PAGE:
Skip to main content

A new short version of the Cognitive Therapy Scale Revised (CTSR-4): preliminary psychometric evaluation



The value of using comprehensive but cumbersome coding instruments to assess therapeutic competency is unclear. Shorter, more general instruments may enable more research in this important area. The aim of this study was therefore to psychometrically evaluate a shorter version of the Cognitive Therapy Scale-Revised (CTSR) and to compare it with the full-length version.


A four-item coding instrument (the CTSR-4) was derived from the CTSR. Four experienced psychotherapists used the CTSR-4 to assess 50 fifteen-minutes samples from audio-recorded CBT sessions. The criterion validity of the CTSR-4 was analyzed by comparing the results with previously expert-rated CTSR scores from the same sessions, and the inter-rater agreement between the three coders was calculated.


The CTSR-4 showed good criterion validity (ICC = .71–.88) when compared to the expert ratings of the complete CTSR, and the inter-rater agreement was adequate (ICC = .64–.79).


A condensed version of the CTSR, used to assess CBT competence from shorter samples of therapy sessions, is moderately reliable and may provide similar results as the full-length version. According to preliminary analyses, the CTSR-4 has potential as a low-cost alternative to assess CBT competency in both research and psychotherapist training.

Peer Review reports


Over the years, much effort has been put into conceptualizing and defining psychotherapy competence in order to make it measurable [1, 2]. These efforts are also central to psychotherapist training, as it is assumed that competent therapists more efficiently treat patients [3]. Still, the relationship between therapists’ competence and clinical outcomes is far from clear [4, 5]. To provide more research in this area, adequate coding instruments are crucial. However, comprehensive and detailed measures of therapeutic competencies are resource-consuming, and the question is whether briefer and more general measures can provide satisfactory data to accurately assess therapeutic skills.

The Cognitive Therapy Scale (CTS) [6], or its revised version (CTSR), are the most used instruments in studies of CBT and its relation to patient outcome [7, 8]. However, the model of cognitive therapy (i.e., not empirical studies), and the ability to predict patient outcomes with the instruments is unclear [9]: Studies by Trepka et al. [10], Kazantzis et al. [11], Kuyken and Tsivrikos [12], and Liness et al. [13], found only weak associations between CBT competence and patient outcome, and Weck et al. [14], Bruijniks et al. [15] and Liness et al. [16] found no such associations. These ambiguous results highlight the question of how CBT competence should be measured, as well as the question of the impact of specific therapist skills on patient outcomes [17, 18].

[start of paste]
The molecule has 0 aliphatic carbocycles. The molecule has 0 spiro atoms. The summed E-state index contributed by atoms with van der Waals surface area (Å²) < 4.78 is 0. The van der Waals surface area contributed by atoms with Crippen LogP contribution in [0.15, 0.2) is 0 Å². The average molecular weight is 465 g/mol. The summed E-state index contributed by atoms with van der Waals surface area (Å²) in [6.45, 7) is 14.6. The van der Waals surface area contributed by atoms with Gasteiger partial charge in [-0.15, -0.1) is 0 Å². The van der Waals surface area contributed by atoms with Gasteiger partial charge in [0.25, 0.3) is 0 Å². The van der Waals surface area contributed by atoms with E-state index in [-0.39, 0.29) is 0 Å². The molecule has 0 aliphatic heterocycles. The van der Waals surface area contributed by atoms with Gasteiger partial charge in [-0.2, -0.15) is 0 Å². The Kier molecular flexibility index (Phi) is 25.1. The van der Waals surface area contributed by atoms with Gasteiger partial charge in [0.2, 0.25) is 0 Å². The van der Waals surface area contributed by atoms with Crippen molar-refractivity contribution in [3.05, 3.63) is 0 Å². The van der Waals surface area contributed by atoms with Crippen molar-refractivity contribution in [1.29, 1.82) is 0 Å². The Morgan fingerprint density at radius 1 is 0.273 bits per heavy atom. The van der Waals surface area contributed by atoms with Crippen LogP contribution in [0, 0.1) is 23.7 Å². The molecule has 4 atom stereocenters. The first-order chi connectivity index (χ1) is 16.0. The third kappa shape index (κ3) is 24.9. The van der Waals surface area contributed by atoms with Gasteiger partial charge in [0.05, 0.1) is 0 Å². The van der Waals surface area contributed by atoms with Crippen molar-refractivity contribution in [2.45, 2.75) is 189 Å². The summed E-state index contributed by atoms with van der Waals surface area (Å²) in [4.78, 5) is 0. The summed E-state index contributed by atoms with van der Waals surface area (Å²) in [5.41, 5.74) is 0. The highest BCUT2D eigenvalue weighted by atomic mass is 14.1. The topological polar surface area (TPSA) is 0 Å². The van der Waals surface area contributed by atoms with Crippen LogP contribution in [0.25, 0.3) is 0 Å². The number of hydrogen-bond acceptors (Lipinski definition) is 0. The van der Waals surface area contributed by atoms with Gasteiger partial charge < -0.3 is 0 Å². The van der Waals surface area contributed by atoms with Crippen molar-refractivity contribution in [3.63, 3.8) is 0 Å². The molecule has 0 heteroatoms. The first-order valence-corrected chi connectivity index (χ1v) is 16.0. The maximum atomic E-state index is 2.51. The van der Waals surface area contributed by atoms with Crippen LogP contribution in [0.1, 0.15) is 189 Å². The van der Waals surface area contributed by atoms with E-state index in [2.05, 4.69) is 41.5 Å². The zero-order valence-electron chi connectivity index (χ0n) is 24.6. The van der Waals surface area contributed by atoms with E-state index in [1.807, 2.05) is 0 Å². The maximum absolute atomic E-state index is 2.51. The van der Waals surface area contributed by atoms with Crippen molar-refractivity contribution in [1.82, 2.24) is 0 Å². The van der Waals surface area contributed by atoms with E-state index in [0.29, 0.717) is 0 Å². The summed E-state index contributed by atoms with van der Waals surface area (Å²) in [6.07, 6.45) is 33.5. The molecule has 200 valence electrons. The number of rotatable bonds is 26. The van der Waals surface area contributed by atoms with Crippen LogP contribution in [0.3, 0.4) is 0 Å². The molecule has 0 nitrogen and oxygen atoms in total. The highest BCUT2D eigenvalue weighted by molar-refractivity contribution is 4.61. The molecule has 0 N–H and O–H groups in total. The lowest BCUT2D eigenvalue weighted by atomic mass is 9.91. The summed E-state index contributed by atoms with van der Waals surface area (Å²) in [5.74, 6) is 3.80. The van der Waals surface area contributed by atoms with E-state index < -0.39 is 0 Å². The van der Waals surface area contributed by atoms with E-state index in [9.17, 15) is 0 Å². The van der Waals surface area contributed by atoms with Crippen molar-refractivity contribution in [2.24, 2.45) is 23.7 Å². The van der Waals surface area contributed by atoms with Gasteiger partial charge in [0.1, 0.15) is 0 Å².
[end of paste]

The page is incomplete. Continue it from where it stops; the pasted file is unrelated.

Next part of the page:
A possible explanation for the inconclusive associations between CBT competence and patient outcome could be other mediating variables, such as the therapeutic alliance [19]. Another explanation could be that the associations are not linear—once a therapist competence level sufficient to help most patients, no further increase lead to improved patient outcome [13, 20, 21]. It is also possible that most patients’ needs are met by therapists of moderate competence, and that only a small group of patients require therapists with higher levels of competence [22,23,24]. These types of more detailed analyzes of CBT competence and patient outcomes are highly needed, but are hampered by the costs of coding instruments that analyze full sessions (e.g., CTSR). A more efficient alternative could be to analyze session samples. Weck et al. [25] assessed general competence rather accurately from either the start, middle, or end of CBT sessions. The specific skills, however, was more difficult to assess (e.g., homework could not be assessed from an initial part of a session). This problem could be minimized by selecting several shorter samples from a single session (e.g., start, middle and end).

Existing frameworks for psychotherapy competence propose a handful of general competencies, including theoretical knowledge, and the ability to engage patients, establish a working relationship, and transform theoretical knowledge into clinical practice [26, 27]. CBT also includes specific competencies, such as the structure of sessions and use of guided discovery. Competence measurements, such as the CTSR, typically include both general and specific competencies. Whether the effects of psychotherapy are best explained by specific- or general competencies is unknown [18, 28, 29], and no CBT study have yet found a specific competence highly associated with outcome. This may partly be explained by the fact that competence instruments, such as the CTSR, typically show high internal consistency, which questions the value of rating competence in numerous closely related subdomains [30]. A short instrument that rates therapists’ competence on a few selected global variables could be more efficient.